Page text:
Our aims are:
- to give students the best opportunity to achieve the highest grades at Business Studies and Economics
- to develop their understanding of how the economic and business world works
- to develop their ability to investigate and discuss current economic issues
- to support them in becoming efficient independent learners
Business Studies and Economics is a popular option at GCSE and Economics at A Level and students have consistently achieved outstanding grades at both subjects. Many students also take advantage of the wide range of enrichment activities the department offers to enhance both their learning and enjoyment of the subjects.
Results for 2017-18
|A*||A* - A||A* to B|
|GCSE Business Studies||33.9%||69.5%||91.5%|
Results for 2018-19
|A*||A* - A||A* to B|
|9||9 - 8||9 - 7|
|GCSE Business Studies||10.6||38.3%||61.7%|
Year 7 - 9
Economics and Business Studies are not formally taught in years 7-9 but students will come across concepts, such as budgeting and enterprise, in their PSHE and Citizenship lessons. Students are given a presentation on the GCSE Business Studies course in Year 9 to inform their options choices. Students of all year groups are also welcome to attend events organised by the economic society throughout the year.
Year 10 - 11
The school offers GCSE Business (Edexcel GCSE 9 - 1) Students have the option to study Business Studies at GCSE. The year 10 course covers the starting up and running of small businesses and students will be given the opportunity to show their creative and enterprise skills throughout the first year.
In Year 11, students gain a broader appreciation of how to build up a business and how large businesses operate. They will cover areas such as marketing, making operational decisions, effective financial management and effective people management.
Students have two external examinations: Theme 1 (Investigating Small Business) and Theme 2 (Building a Business)
Year 12 - 13
The school offers Economics (Edexcel) in Y12 and Y13.
In Year 12 students study:
Theme 1: Introduction to markets and market failure
This theme focuses on microeconomic concepts. Students will develop an understanding of:
- the nature of economics
- how markets work
- market failure
- government intervention.
Theme 2: The UK economy – performance and policies
This theme focuses on macroeconomic concepts. Students will develop an understanding of:
- measures of economic performance
- aggregate demand
- aggregate supply
- national income
- economic growth
- macroeconomic objectives and policy.
In Year 13 students will cover:
Theme 1: Business behaviour and labour market
This theme develops the microeconomic concepts introduced in Theme 1 and focuses on business economics. Students will develop an understanding of:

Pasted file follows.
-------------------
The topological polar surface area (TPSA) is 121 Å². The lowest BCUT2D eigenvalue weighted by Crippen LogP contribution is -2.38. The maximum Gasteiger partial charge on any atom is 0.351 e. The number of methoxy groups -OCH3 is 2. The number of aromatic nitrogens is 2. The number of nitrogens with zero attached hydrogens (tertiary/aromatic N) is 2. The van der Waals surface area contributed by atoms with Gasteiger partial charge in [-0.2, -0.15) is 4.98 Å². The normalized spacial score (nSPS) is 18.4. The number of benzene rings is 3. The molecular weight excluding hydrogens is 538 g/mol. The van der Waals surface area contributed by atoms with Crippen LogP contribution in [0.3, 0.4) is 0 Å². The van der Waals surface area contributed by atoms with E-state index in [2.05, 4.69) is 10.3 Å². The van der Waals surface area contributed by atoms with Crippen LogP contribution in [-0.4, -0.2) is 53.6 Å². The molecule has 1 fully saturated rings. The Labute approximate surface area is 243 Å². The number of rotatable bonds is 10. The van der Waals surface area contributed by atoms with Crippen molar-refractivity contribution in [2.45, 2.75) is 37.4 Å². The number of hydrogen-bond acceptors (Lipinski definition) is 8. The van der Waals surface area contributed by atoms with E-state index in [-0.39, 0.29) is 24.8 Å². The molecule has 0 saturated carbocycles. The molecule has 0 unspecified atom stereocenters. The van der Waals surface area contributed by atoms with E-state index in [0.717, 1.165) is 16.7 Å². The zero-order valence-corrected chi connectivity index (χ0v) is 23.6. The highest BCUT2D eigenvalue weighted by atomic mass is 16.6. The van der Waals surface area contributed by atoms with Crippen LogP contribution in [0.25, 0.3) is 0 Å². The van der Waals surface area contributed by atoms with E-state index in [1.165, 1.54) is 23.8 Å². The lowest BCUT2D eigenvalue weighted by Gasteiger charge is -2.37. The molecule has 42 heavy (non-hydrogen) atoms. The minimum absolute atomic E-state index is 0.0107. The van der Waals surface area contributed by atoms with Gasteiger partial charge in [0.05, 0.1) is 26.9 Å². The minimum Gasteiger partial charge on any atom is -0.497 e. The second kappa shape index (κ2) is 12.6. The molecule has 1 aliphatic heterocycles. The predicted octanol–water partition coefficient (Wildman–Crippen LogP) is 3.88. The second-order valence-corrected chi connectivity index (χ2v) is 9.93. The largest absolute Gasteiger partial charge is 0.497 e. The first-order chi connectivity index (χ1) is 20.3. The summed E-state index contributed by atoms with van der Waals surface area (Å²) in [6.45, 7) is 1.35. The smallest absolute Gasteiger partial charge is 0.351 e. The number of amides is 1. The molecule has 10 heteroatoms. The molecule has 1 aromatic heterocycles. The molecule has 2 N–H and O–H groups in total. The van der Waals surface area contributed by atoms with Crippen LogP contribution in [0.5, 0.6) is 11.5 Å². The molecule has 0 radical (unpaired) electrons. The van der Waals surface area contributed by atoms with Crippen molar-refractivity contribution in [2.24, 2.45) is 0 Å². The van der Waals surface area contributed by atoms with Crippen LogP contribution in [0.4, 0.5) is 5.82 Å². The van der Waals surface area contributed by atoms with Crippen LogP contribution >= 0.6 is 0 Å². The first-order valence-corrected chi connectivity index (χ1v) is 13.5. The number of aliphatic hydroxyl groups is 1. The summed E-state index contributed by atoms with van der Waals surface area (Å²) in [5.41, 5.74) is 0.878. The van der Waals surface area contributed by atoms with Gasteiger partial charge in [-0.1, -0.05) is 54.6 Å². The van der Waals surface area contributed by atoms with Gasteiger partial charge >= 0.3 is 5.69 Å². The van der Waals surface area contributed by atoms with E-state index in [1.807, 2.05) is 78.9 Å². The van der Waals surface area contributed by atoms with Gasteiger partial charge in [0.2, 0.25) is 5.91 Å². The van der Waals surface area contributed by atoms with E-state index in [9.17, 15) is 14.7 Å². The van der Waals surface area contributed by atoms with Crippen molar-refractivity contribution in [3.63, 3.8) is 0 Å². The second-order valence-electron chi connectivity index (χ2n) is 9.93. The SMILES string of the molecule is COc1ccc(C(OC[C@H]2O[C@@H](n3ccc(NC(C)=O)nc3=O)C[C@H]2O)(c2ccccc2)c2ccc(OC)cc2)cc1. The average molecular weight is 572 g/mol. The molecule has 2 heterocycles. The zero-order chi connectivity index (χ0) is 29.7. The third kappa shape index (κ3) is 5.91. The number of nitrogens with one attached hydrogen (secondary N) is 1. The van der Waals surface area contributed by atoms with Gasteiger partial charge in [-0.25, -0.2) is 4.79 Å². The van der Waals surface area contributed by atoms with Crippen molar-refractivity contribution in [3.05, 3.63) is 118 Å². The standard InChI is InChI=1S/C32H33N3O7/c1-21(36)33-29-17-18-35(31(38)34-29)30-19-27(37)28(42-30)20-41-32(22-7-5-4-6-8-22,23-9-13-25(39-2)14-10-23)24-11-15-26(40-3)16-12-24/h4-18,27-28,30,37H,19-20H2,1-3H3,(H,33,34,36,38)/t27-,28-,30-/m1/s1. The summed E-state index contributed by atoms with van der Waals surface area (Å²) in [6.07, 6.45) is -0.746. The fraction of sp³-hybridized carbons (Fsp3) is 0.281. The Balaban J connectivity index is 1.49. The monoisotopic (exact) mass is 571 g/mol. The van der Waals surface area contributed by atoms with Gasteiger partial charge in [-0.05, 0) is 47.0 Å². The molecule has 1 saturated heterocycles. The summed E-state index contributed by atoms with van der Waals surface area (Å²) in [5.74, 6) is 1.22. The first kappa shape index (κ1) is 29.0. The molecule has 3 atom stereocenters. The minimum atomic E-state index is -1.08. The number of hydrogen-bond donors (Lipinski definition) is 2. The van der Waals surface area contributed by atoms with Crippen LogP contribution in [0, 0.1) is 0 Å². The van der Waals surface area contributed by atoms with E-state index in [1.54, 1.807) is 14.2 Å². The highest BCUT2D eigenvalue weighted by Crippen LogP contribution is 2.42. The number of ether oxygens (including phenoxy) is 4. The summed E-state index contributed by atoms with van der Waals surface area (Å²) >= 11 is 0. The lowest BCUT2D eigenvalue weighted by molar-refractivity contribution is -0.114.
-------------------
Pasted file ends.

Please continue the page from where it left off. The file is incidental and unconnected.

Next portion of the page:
- business growth
- business objectives
- revenues, costs and profits
- market structures
- labour market
- government intervention.
Theme 2: A global perspective
This theme develops the macroeconomic concepts introduced in Theme 2 and applies these concepts in a global perspective. Students will develop an understanding of:
- international economics
- poverty and inequality
- emerging and developing economies
- the financial sector
- the role of the state in the macro economy.
Students have three external examinations: Paper 1 (Markets and business behaviour) and Paper 2 (The national and global economy) and Paper 3 (Micro and Macroeconomics)
Activities and Recent Highlights
The Economics and Business Studies department offers a wide range of extra-curricular activities:
The LSESU Economics Society Essay Challenge 2017 www.lsesueconomicssociety.com/the-lsesu-economics-society-essay-challenge-2017/
Young Enterprise gives all Year 12 students the opportunity to come up with a business project which they have the opportunity to develop with the support of an entrepreneur
Target 2.0 gives Year 13 Economists the chance to compete against other schools by investigating and presenting their views on the UK economy in order to inform the Bank of England the best direction for interest rates.
Economics Society is run to provide activities such as economic games, book club, debating to encourage students to explore this exciting subject in a creative way.
Economic Enquiry provides an opportunity for students to research and deliver a presentation on a topic of their choice to their peer group.
Voice Magazine: a student-run economics and current affairs magazine publishing articles written and edited by students.
Programme of this year’s economic conference
Saturday 9th November
Who pays for our infrastructure? An interdisciplinary investigation.
On Saturday, 9th of November year 12, 13 Economics students and year 11 Business students travelled to SOAS university to see a lecture on infrastructure by Dr Kate Bayliss, Dr Ben Bowles and Dr Elisa Van Waeyenberge. The professors specialise Interdisciplinarity, Anthropology and Economics respectively and started by introducing their areas of expertise.